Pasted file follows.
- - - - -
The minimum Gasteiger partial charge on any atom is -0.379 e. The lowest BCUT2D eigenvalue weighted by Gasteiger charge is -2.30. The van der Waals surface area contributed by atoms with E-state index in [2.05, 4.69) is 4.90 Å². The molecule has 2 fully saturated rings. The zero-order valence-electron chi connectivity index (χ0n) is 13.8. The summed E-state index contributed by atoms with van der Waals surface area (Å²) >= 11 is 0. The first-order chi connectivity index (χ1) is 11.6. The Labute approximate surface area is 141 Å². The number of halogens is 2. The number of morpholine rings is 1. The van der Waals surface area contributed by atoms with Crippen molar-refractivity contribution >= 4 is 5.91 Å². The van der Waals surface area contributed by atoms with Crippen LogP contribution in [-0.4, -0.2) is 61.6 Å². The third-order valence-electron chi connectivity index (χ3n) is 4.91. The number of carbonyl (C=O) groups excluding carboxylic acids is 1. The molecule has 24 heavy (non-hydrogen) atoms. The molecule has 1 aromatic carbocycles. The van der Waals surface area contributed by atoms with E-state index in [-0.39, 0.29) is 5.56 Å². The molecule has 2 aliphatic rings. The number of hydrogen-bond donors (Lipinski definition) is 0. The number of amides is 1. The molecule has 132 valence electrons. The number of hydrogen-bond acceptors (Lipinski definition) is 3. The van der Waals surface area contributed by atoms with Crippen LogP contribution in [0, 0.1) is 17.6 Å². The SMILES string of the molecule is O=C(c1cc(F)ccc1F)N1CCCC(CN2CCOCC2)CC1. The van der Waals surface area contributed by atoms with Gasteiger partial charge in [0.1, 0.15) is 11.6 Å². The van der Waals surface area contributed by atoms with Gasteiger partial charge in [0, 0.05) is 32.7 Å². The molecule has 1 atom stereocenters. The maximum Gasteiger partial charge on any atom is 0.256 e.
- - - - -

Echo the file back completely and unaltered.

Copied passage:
The minimum Gasteiger partial charge on any atom is -0.379 e. The lowest BCUT2D eigenvalue weighted by Gasteiger charge is -2.30. The van der Waals surface area contributed by atoms with E-state index in [2.05, 4.69) is 4.90 Å². The molecule has 2 fully saturated rings. The zero-order valence-electron chi connectivity index (χ0n) is 13.8. The summed E-state index contributed by atoms with van der Waals surface area (Å²) >= 11 is 0. The first-order chi connectivity index (χ1) is 11.6. The Labute approximate surface area is 141 Å². The number of halogens is 2. The number of morpholine rings is 1. The van der Waals surface area contributed by atoms with Crippen molar-refractivity contribution >= 4 is 5.91 Å². The van der Waals surface area contributed by atoms with Crippen LogP contribution in [-0.4, -0.2) is 61.6 Å². The third-order valence-electron chi connectivity index (χ3n) is 4.91. The number of carbonyl (C=O) groups excluding carboxylic acids is 1. The molecule has 24 heavy (non-hydrogen) atoms. The molecule has 1 aromatic carbocycles. The van der Waals surface area contributed by atoms with E-state index in [-0.39, 0.29) is 5.56 Å². The molecule has 2 aliphatic rings. The number of hydrogen-bond donors (Lipinski definition) is 0. The number of amides is 1. The molecule has 132 valence electrons. The number of hydrogen-bond acceptors (Lipinski definition) is 3. The van der Waals surface area contributed by atoms with Crippen LogP contribution in [0, 0.1) is 17.6 Å². The SMILES string of the molecule is O=C(c1cc(F)ccc1F)N1CCCC(CN2CCOCC2)CC1. The van der Waals surface area contributed by atoms with Gasteiger partial charge in [0.1, 0.15) is 11.6 Å². The van der Waals surface area contributed by atoms with Gasteiger partial charge in [0, 0.05) is 32.7 Å². The molecule has 1 atom stereocenters. The maximum Gasteiger partial charge on any atom is 0.256 e.